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[grahym] /graɪm/
dirt, soot, or other filthy matter, especially adhering to or embedded in a surface.
a style of music influenced by rap, ragga, etc., and characterized by lyrics and imagery that reference the dark side of urban life.
verb (used with object), grimed, griming.
to cover with dirt; make very dirty; soil.
Origin of grime
dialectal Dutch
1250-1300; Middle English grim; apparently special use of Old English grīma ‘mask’, to denote layer of dust; compare dialectal Dutch grijm
Related forms
ungrimed, adjective Unabridged
Based on the Random House Dictionary, © Random House, Inc. 2015.
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Examples from the Web for grime
Contemporary Examples
Historical Examples
  • She knelt, and began to wash the grime from his face, to cleanse the wound on his head, and readjust the bandage.

    The Heart of Thunder Mountain Edfrid A. Bingham
  • For the soot and grime become them, and London as well, for that matter.

    Outdoor Sketching Francis Hopkinson Smith
  • At a distance he passed muster fairly well, what with the grime and the particular stamp of that campaign on our faces.

    Tales Of Hearsay Joseph Conrad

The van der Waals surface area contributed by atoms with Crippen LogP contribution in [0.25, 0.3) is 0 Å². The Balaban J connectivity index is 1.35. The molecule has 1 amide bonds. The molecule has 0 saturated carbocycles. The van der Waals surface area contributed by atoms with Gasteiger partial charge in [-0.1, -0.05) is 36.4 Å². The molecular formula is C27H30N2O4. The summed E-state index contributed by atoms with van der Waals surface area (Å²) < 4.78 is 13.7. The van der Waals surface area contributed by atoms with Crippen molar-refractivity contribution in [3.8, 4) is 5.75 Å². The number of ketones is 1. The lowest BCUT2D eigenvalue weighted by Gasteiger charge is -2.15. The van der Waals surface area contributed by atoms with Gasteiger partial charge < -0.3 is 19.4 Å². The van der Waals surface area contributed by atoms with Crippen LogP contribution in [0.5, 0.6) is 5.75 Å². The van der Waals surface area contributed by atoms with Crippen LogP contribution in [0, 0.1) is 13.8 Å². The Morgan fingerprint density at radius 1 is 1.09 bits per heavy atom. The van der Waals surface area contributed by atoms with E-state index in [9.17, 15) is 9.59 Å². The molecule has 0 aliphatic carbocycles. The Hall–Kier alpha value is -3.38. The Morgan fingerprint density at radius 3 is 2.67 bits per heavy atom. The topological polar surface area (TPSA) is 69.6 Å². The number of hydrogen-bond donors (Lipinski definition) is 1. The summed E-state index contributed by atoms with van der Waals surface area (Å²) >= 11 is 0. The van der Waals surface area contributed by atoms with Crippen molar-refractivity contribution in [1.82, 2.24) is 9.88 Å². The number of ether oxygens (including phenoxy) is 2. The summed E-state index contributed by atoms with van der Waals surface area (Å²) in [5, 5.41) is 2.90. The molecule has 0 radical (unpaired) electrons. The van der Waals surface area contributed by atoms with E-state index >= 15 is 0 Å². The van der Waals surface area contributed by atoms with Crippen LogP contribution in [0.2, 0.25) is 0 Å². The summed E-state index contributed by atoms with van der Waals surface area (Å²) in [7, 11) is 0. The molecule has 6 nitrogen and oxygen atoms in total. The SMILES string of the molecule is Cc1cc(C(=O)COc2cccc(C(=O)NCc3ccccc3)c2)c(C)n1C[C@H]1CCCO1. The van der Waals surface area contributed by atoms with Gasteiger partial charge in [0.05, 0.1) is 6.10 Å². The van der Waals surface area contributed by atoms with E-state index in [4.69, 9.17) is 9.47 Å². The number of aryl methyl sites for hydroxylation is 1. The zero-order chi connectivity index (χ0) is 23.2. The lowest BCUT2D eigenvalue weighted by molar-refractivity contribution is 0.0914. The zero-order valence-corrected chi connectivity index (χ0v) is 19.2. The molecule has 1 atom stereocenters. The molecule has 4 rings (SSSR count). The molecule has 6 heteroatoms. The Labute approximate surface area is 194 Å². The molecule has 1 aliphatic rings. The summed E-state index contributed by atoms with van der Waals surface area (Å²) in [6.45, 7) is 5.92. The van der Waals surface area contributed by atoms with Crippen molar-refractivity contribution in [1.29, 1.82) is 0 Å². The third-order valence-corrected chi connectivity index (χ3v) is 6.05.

• With the grime and dirt off his face he was pale and haggard.

    Tales of the Malayan Coast Rounsevelle Wildman
  • Big Ben's lined face went swiftly gray through its coat of grime, but the firm hand did its instant work with the throttle.

    To The Front Charles King
  • One of the stable-boys was brushing off the grime from his sailor suit.

British Dictionary definitions for grime


dirt, soot, or filth, esp when thickly accumulated or ingrained
a genre of music originating in the East End of London and combining elements of garage, hip-hop, rap, and jungle
(transitive) to make dirty or coat with filth
Derived Forms
grimy, adjective
griminess, noun
Word Origin
C15: from Middle Dutch grime; compare Flemish grijm, Old English grīma mask
Collins English Dictionary - Complete & Unabridged 2012 Digital Edition
© William Collins Sons & Co. Ltd. 1979, 1986 © HarperCollins
Publishers 1998, 2000, 2003, 2005, 2006, 2007, 2009, 2012
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Word Origin and History for grime

1580s, of uncertain origin, probably alteration of Middle English grim "dirt, filth" (early 14c.), from Middle Low German greme "dirt," from Proto-Germanic *grim- "to smear" (cf. Flemish grijm, Middle Dutch grime "soot, mask"), from PIE root *ghrei- "to rub." The verb was Middle English grymen (mid-15c.) but was replaced early 16c. by begrime.

Online Etymology Dictionary, © 2010 Douglas Harper
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